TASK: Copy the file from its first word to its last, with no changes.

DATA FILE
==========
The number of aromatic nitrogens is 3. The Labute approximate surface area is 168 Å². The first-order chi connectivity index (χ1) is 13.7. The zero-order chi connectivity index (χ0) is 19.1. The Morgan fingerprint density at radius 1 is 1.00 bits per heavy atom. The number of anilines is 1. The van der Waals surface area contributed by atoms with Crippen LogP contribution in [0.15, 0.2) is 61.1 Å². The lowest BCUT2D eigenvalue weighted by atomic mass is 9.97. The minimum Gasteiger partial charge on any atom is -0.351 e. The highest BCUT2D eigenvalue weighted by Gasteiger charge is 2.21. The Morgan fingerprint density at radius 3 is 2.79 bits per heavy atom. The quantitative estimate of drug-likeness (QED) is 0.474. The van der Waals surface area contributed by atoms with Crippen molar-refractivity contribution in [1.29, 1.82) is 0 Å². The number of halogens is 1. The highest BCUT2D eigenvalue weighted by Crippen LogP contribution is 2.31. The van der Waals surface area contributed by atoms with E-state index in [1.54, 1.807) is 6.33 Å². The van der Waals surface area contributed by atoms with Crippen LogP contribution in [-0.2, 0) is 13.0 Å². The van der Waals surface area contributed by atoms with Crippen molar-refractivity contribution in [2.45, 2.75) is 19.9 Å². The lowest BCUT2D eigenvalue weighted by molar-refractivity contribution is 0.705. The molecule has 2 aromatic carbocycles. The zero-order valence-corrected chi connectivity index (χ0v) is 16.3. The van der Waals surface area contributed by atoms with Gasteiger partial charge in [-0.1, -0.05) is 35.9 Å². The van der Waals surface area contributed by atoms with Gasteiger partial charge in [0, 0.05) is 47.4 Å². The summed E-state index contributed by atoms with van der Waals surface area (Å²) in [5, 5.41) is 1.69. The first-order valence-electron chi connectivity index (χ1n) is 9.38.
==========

The number of aromatic nitrogens is 3. The Labute approximate surface area is 168 Å². The first-order chi connectivity index (χ1) is 13.7. The zero-order chi connectivity index (χ0) is 19.1. The Morgan fingerprint density at radius 1 is 1.00 bits per heavy atom. The number of anilines is 1. The van der Waals surface area contributed by atoms with Crippen LogP contribution in [0.15, 0.2) is 61.1 Å². The lowest BCUT2D eigenvalue weighted by atomic mass is 9.97. The minimum Gasteiger partial charge on any atom is -0.351 e. The highest BCUT2D eigenvalue weighted by Gasteiger charge is 2.21. The Morgan fingerprint density at radius 3 is 2.79 bits per heavy atom. The quantitative estimate of drug-likeness (QED) is 0.474. The van der Waals surface area contributed by atoms with Crippen molar-refractivity contribution in [1.29, 1.82) is 0 Å². The number of halogens is 1. The highest BCUT2D eigenvalue weighted by Crippen LogP contribution is 2.31. The van der Waals surface area contributed by atoms with E-state index in [1.54, 1.807) is 6.33 Å². The van der Waals surface area contributed by atoms with Crippen LogP contribution in [-0.2, 0) is 13.0 Å². The van der Waals surface area contributed by atoms with Crippen molar-refractivity contribution in [2.45, 2.75) is 19.9 Å². The lowest BCUT2D eigenvalue weighted by molar-refractivity contribution is 0.705. The molecule has 2 aromatic carbocycles. The zero-order valence-corrected chi connectivity index (χ0v) is 16.3. The van der Waals surface area contributed by atoms with Gasteiger partial charge in [-0.1, -0.05) is 35.9 Å². The van der Waals surface area contributed by atoms with Gasteiger partial charge in [0, 0.05) is 47.4 Å². The summed E-state index contributed by atoms with van der Waals surface area (Å²) in [5, 5.41) is 1.69. The first-order valence-electron chi connectivity index (χ1n) is 9.38.